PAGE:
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Moscow links occupied southern Ukraine with Russian television broadcasts

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By Euronews  with AFP
Russian soldiers guard an area as a group of foreign journalists visit in Kherson, Kherson region, south Ukraine, Friday, May 20, 2022
Russian soldiers guard an area as a group of foreign journalists visit in Kherson, Kherson region, south Ukraine, Friday, May 20, 2022   -   Copyright  AP Photo

Russia said it has connected the entire Kherson region of southern Ukraine with Russian television channels, which will now be available "free", the military announced. 

Bordering the annexed Crimean peninsula, the Russian army conquered the Kherson region in the early days of its war in Ukraine. 

Since then Moscow has introduced the Russian currency, the rouble, and Russian passports are beginning to be distributed.

"Specialists from transmission units of the Russian armed forces have connected and reconfigured to broadcast Russian channels the last of seven television transmitters in the Kherson region," the Russian defence ministry said in a statement.

It claims about a million people in the region can now watch the main Russian television channels including those of the public broadcasting group, which actively pushes pro-Kremlin propaganda. 

Moscow has repeatedly denied referring to the invasion as a war, instead calling it a "special military operation", a claim derided by the West. 

Flags and passports as Russification continues

Russia has installed its own pro-Kremlin officials in a number of Ukrainian towns and cities, and on Sunday began issuing Russian passports to residents in one city who requested them, as Moscow sought to solidify its rule over captured parts of the country.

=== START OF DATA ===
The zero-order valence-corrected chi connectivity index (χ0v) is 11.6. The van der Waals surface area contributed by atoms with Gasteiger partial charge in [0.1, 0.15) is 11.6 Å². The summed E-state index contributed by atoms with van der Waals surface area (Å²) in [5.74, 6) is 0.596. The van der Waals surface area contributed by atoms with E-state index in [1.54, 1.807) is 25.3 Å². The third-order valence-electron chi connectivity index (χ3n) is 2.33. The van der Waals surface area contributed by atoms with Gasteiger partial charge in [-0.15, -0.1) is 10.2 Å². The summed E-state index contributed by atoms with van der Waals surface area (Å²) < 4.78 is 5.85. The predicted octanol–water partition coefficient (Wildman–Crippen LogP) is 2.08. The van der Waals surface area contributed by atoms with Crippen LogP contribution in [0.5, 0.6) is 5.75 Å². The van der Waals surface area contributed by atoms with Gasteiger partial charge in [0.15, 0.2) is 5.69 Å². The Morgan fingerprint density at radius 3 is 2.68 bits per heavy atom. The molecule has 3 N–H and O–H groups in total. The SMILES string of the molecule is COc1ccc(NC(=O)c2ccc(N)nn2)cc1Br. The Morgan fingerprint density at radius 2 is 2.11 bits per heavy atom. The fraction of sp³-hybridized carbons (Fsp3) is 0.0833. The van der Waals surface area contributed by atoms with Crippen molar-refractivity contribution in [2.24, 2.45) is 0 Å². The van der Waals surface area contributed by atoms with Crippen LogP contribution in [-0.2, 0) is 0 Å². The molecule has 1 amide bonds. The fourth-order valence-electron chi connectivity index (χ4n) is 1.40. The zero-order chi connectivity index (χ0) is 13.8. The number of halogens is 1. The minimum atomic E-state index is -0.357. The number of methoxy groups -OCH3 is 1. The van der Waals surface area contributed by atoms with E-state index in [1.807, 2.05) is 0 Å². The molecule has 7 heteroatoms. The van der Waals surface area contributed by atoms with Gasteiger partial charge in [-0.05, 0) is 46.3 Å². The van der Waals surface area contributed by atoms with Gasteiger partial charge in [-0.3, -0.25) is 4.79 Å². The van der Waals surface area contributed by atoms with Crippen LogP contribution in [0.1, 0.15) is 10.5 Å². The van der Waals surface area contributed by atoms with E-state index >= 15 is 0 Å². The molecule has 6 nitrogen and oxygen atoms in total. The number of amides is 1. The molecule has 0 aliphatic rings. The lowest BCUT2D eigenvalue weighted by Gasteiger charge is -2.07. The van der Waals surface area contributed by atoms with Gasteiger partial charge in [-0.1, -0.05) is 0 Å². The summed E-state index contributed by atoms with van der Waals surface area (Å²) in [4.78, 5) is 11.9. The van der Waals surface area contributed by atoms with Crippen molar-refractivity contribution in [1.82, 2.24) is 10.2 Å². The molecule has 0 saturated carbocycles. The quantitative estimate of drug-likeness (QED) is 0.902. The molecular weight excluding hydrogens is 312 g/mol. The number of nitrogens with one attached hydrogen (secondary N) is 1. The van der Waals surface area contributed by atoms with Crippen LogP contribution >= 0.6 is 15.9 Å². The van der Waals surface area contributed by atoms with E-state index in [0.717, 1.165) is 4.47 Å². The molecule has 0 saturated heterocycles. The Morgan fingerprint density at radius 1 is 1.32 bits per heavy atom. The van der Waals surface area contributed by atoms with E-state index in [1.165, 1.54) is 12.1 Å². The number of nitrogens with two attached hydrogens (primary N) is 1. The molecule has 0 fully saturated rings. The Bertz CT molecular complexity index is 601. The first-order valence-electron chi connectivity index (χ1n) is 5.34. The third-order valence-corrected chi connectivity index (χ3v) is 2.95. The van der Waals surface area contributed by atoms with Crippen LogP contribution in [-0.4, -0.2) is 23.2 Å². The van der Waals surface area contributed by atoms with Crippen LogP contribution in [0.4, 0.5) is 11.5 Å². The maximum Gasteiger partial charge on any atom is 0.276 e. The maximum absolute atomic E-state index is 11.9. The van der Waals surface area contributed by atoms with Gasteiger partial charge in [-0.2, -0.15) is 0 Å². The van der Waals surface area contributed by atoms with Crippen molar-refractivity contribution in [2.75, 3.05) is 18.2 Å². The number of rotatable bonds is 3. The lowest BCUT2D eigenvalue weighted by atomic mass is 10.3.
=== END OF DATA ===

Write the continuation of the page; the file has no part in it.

At one of the central squares in Kherson on Sunday, Russian bands played a concert to celebrate Russia Day, the holiday that marks Russia’s emergence as a sovereign state after the collapse of the Soviet Union, according to Russia’s state news agency RIA Novosti.

In the neighbouring Zaporizhzhia region, Moscow-installed officials raised a Russian flag in Melitopol’s city centre.

Ukrainian media reported that few -- if any -- local residents attended the Russia Day festivities in the two cities.

Russia Day was also celebrated in other occupied parts of Ukraine, including the ravaged southern port of Mariupol, where a new city sign painted in the colours of the Russian flag was unveiled on the outskirts and Russian flags were flown on a highway leading into the city.

Also, the Russia-aligned administration in Melitopol started handing out Russian passports to those who applied for Russian citizenship. RIA Novosti posted a video of a Moscow-backed official congratulating new Russian citizens and telling them: “Russia will not go anywhere. We are here for good.”

President Vladimir Putin earlier this year issued a decree fast-tracking Russian citizenship for residents of the Kherson and Zaporizhzhia regions. In captured cities in the south and east, Moscow has also introduced the ruble as official currency, aired Russian news broadcasts and taken steps to introduce a Russian school curriculum.

The Kremlin's administrators in the Kherson and Zaporizhzhia regions have voiced plans to incorporate the areas into Russia, despite protests and signs of an insurgency among local residents.